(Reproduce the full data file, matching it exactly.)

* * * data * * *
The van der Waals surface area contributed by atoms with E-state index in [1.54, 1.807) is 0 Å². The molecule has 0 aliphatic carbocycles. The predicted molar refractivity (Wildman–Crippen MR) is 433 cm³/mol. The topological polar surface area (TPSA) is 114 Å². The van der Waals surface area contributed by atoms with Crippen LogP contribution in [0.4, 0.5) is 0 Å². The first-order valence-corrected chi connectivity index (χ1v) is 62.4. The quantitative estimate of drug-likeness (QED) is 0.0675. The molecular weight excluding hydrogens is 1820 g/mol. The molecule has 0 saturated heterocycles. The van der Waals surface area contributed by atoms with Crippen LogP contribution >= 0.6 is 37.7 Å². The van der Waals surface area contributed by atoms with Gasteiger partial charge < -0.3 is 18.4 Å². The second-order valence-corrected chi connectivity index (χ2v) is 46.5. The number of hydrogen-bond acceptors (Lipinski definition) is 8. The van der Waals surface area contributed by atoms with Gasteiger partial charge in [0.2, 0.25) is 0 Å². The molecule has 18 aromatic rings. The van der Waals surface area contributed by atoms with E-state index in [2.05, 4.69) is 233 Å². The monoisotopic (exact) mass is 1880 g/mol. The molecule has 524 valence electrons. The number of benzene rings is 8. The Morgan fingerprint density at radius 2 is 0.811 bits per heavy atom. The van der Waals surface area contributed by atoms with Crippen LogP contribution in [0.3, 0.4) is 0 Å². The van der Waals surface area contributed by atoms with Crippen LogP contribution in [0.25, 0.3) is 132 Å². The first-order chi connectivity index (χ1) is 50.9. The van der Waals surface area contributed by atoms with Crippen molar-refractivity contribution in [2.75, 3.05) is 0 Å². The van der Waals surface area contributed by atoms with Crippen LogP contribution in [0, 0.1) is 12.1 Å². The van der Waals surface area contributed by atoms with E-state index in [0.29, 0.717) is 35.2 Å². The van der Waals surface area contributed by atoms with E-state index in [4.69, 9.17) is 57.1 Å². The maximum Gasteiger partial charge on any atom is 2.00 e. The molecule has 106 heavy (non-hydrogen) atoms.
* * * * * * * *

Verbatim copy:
The van der Waals surface area contributed by atoms with E-state index in [1.54, 1.807) is 0 Å². The molecule has 0 aliphatic carbocycles. The predicted molar refractivity (Wildman–Crippen MR) is 433 cm³/mol. The topological polar surface area (TPSA) is 114 Å². The van der Waals surface area contributed by atoms with Crippen LogP contribution in [0.4, 0.5) is 0 Å². The first-order valence-corrected chi connectivity index (χ1v) is 62.4. The quantitative estimate of drug-likeness (QED) is 0.0675. The molecular weight excluding hydrogens is 1820 g/mol. The molecule has 0 saturated heterocycles. The van der Waals surface area contributed by atoms with Crippen LogP contribution >= 0.6 is 37.7 Å². The van der Waals surface area contributed by atoms with Gasteiger partial charge < -0.3 is 18.4 Å². The second-order valence-corrected chi connectivity index (χ2v) is 46.5. The number of hydrogen-bond acceptors (Lipinski definition) is 8. The van der Waals surface area contributed by atoms with Gasteiger partial charge in [0.2, 0.25) is 0 Å². The molecule has 18 aromatic rings. The van der Waals surface area contributed by atoms with E-state index in [2.05, 4.69) is 233 Å². The monoisotopic (exact) mass is 1880 g/mol. The molecule has 524 valence electrons. The number of benzene rings is 8. The Morgan fingerprint density at radius 2 is 0.811 bits per heavy atom. The van der Waals surface area contributed by atoms with Crippen LogP contribution in [0.3, 0.4) is 0 Å². The van der Waals surface area contributed by atoms with Crippen LogP contribution in [0.25, 0.3) is 132 Å². The first-order chi connectivity index (χ1) is 50.9. The van der Waals surface area contributed by atoms with Crippen molar-refractivity contribution in [2.75, 3.05) is 0 Å². The van der Waals surface area contributed by atoms with Crippen LogP contribution in [0, 0.1) is 12.1 Å². The van der Waals surface area contributed by atoms with E-state index in [0.29, 0.717) is 35.2 Å². The van der Waals surface area contributed by atoms with E-state index in [4.69, 9.17) is 57.1 Å². The maximum Gasteiger partial charge on any atom is 2.00 e. The molecule has 106 heavy (non-hydrogen) atoms.